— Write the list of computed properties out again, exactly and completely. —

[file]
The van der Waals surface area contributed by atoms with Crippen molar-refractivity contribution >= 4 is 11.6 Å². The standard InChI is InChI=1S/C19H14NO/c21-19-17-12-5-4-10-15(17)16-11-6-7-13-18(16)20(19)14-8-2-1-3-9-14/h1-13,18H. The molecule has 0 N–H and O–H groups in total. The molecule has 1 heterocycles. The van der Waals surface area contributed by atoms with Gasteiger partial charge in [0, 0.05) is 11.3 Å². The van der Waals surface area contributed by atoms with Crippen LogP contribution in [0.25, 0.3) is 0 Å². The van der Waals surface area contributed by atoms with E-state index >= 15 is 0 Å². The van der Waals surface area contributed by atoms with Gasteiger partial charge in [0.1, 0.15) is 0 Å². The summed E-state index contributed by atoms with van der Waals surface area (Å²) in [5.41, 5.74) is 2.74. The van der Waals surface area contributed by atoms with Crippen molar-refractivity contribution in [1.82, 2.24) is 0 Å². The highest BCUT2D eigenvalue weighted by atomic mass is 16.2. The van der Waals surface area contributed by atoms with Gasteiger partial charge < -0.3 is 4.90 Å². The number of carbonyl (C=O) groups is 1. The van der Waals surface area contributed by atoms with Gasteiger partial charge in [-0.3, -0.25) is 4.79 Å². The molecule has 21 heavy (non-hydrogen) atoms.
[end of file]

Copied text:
The van der Waals surface area contributed by atoms with Crippen molar-refractivity contribution >= 4 is 11.6 Å². The standard InChI is InChI=1S/C19H14NO/c21-19-17-12-5-4-10-15(17)16-11-6-7-13-18(16)20(19)14-8-2-1-3-9-14/h1-13,18H. The molecule has 0 N–H and O–H groups in total. The molecule has 1 heterocycles. The van der Waals surface area contributed by atoms with Gasteiger partial charge in [0, 0.05) is 11.3 Å². The van der Waals surface area contributed by atoms with Crippen LogP contribution in [0.25, 0.3) is 0 Å². The van der Waals surface area contributed by atoms with E-state index >= 15 is 0 Å². The van der Waals surface area contributed by atoms with Gasteiger partial charge in [0.1, 0.15) is 0 Å². The summed E-state index contributed by atoms with van der Waals surface area (Å²) in [5.41, 5.74) is 2.74. The van der Waals surface area contributed by atoms with Crippen molar-refractivity contribution in [1.82, 2.24) is 0 Å². The highest BCUT2D eigenvalue weighted by atomic mass is 16.2. The van der Waals surface area contributed by atoms with Gasteiger partial charge < -0.3 is 4.90 Å². The number of carbonyl (C=O) groups is 1. The van der Waals surface area contributed by atoms with Gasteiger partial charge in [-0.3, -0.25) is 4.79 Å². The molecule has 21 heavy (non-hydrogen) atoms.